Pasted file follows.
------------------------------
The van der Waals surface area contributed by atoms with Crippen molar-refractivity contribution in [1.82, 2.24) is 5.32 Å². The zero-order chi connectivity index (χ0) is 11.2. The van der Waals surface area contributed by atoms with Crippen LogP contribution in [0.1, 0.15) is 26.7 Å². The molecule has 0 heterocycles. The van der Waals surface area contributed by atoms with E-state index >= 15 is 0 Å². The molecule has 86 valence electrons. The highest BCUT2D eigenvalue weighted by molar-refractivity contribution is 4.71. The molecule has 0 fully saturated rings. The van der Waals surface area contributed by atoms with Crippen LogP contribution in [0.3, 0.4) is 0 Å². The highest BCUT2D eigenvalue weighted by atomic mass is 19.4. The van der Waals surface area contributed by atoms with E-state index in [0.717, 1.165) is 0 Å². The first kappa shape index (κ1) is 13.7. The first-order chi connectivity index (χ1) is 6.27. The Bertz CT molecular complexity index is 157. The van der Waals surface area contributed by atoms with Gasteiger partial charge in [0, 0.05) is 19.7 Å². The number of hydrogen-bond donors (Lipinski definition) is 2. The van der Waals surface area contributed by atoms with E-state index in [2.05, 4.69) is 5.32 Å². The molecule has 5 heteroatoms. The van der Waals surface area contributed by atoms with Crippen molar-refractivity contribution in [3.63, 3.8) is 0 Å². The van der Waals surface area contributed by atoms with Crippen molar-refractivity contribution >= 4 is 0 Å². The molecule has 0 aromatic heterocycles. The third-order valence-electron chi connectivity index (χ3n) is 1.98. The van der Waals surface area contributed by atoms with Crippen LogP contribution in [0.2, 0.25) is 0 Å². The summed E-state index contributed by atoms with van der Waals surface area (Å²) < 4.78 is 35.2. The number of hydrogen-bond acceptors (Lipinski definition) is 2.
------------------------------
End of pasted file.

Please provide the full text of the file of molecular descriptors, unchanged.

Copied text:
The van der Waals surface area contributed by atoms with Crippen molar-refractivity contribution in [1.82, 2.24) is 5.32 Å². The zero-order chi connectivity index (χ0) is 11.2. The van der Waals surface area contributed by atoms with Crippen LogP contribution in [0.1, 0.15) is 26.7 Å². The molecule has 0 heterocycles. The van der Waals surface area contributed by atoms with E-state index >= 15 is 0 Å². The molecule has 86 valence electrons. The highest BCUT2D eigenvalue weighted by molar-refractivity contribution is 4.71. The molecule has 0 fully saturated rings. The van der Waals surface area contributed by atoms with Crippen LogP contribution in [0.3, 0.4) is 0 Å². The highest BCUT2D eigenvalue weighted by atomic mass is 19.4. The van der Waals surface area contributed by atoms with E-state index in [0.717, 1.165) is 0 Å². The first kappa shape index (κ1) is 13.7. The first-order chi connectivity index (χ1) is 6.27. The Bertz CT molecular complexity index is 157. The van der Waals surface area contributed by atoms with Gasteiger partial charge in [0, 0.05) is 19.7 Å². The number of hydrogen-bond donors (Lipinski definition) is 2. The van der Waals surface area contributed by atoms with E-state index in [2.05, 4.69) is 5.32 Å². The molecule has 5 heteroatoms. The van der Waals surface area contributed by atoms with Crippen molar-refractivity contribution in [3.63, 3.8) is 0 Å². The van der Waals surface area contributed by atoms with Crippen molar-refractivity contribution >= 4 is 0 Å². The molecule has 0 aromatic heterocycles. The third-order valence-electron chi connectivity index (χ3n) is 1.98. The van der Waals surface area contributed by atoms with Crippen LogP contribution in [0.2, 0.25) is 0 Å². The summed E-state index contributed by atoms with van der Waals surface area (Å²) < 4.78 is 35.2. The number of hydrogen-bond acceptors (Lipinski definition) is 2.